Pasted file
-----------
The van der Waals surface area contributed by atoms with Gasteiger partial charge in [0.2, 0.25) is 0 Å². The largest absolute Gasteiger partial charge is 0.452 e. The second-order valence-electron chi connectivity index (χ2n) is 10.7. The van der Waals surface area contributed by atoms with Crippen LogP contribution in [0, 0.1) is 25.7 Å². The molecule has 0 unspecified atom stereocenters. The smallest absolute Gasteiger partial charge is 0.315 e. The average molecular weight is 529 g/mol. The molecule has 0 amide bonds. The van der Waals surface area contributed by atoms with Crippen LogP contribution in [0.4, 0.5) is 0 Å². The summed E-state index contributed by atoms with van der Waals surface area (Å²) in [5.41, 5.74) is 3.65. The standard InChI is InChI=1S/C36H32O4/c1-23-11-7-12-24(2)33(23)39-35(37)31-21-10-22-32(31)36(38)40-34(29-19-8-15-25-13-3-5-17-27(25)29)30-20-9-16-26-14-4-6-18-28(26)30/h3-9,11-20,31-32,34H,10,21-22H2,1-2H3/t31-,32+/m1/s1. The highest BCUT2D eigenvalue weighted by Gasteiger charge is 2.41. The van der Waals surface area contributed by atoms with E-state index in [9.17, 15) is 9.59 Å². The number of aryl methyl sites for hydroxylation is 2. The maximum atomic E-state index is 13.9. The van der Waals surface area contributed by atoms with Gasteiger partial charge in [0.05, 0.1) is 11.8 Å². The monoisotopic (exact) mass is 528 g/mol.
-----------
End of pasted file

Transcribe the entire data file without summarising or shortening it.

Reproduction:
The van der Waals surface area contributed by atoms with Gasteiger partial charge in [0.2, 0.25) is 0 Å². The largest absolute Gasteiger partial charge is 0.452 e. The second-order valence-electron chi connectivity index (χ2n) is 10.7. The van der Waals surface area contributed by atoms with Crippen LogP contribution in [0, 0.1) is 25.7 Å². The molecule has 0 unspecified atom stereocenters. The smallest absolute Gasteiger partial charge is 0.315 e. The average molecular weight is 529 g/mol. The molecule has 0 amide bonds. The van der Waals surface area contributed by atoms with Crippen LogP contribution in [0.4, 0.5) is 0 Å². The summed E-state index contributed by atoms with van der Waals surface area (Å²) in [5.41, 5.74) is 3.65. The standard InChI is InChI=1S/C36H32O4/c1-23-11-7-12-24(2)33(23)39-35(37)31-21-10-22-32(31)36(38)40-34(29-19-8-15-25-13-3-5-17-27(25)29)30-20-9-16-26-14-4-6-18-28(26)30/h3-9,11-20,31-32,34H,10,21-22H2,1-2H3/t31-,32+/m1/s1. The highest BCUT2D eigenvalue weighted by Gasteiger charge is 2.41. The van der Waals surface area contributed by atoms with E-state index in [9.17, 15) is 9.59 Å². The number of aryl methyl sites for hydroxylation is 2. The maximum atomic E-state index is 13.9. The van der Waals surface area contributed by atoms with Gasteiger partial charge in [0.05, 0.1) is 11.8 Å². The monoisotopic (exact) mass is 528 g/mol.